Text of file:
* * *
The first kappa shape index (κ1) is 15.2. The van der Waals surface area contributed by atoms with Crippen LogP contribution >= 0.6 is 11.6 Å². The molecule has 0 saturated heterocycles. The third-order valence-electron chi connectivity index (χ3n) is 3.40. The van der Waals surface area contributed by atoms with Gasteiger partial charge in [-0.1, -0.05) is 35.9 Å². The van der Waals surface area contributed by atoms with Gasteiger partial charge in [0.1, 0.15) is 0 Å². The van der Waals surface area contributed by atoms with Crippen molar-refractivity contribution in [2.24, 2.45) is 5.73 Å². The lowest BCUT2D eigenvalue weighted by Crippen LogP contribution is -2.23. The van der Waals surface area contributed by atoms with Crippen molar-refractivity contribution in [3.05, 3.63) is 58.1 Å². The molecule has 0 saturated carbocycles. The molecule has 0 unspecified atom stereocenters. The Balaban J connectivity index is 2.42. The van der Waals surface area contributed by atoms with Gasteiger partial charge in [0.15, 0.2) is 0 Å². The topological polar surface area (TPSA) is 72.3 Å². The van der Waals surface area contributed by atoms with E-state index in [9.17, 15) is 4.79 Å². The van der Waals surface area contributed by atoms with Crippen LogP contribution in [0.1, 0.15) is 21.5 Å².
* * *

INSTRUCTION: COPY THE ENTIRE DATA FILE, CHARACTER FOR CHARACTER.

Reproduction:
The first kappa shape index (κ1) is 15.2. The van der Waals surface area contributed by atoms with Crippen LogP contribution >= 0.6 is 11.6 Å². The molecule has 0 saturated heterocycles. The third-order valence-electron chi connectivity index (χ3n) is 3.40. The van der Waals surface area contributed by atoms with Gasteiger partial charge in [-0.1, -0.05) is 35.9 Å². The van der Waals surface area contributed by atoms with Gasteiger partial charge in [0.1, 0.15) is 0 Å². The van der Waals surface area contributed by atoms with Crippen molar-refractivity contribution in [2.24, 2.45) is 5.73 Å². The lowest BCUT2D eigenvalue weighted by Crippen LogP contribution is -2.23. The van der Waals surface area contributed by atoms with Crippen molar-refractivity contribution in [3.05, 3.63) is 58.1 Å². The molecule has 0 saturated carbocycles. The molecule has 0 unspecified atom stereocenters. The Balaban J connectivity index is 2.42. The van der Waals surface area contributed by atoms with Gasteiger partial charge in [0.15, 0.2) is 0 Å². The topological polar surface area (TPSA) is 72.3 Å². The van der Waals surface area contributed by atoms with E-state index in [9.17, 15) is 4.79 Å². The van der Waals surface area contributed by atoms with Crippen LogP contribution in [0.1, 0.15) is 21.5 Å².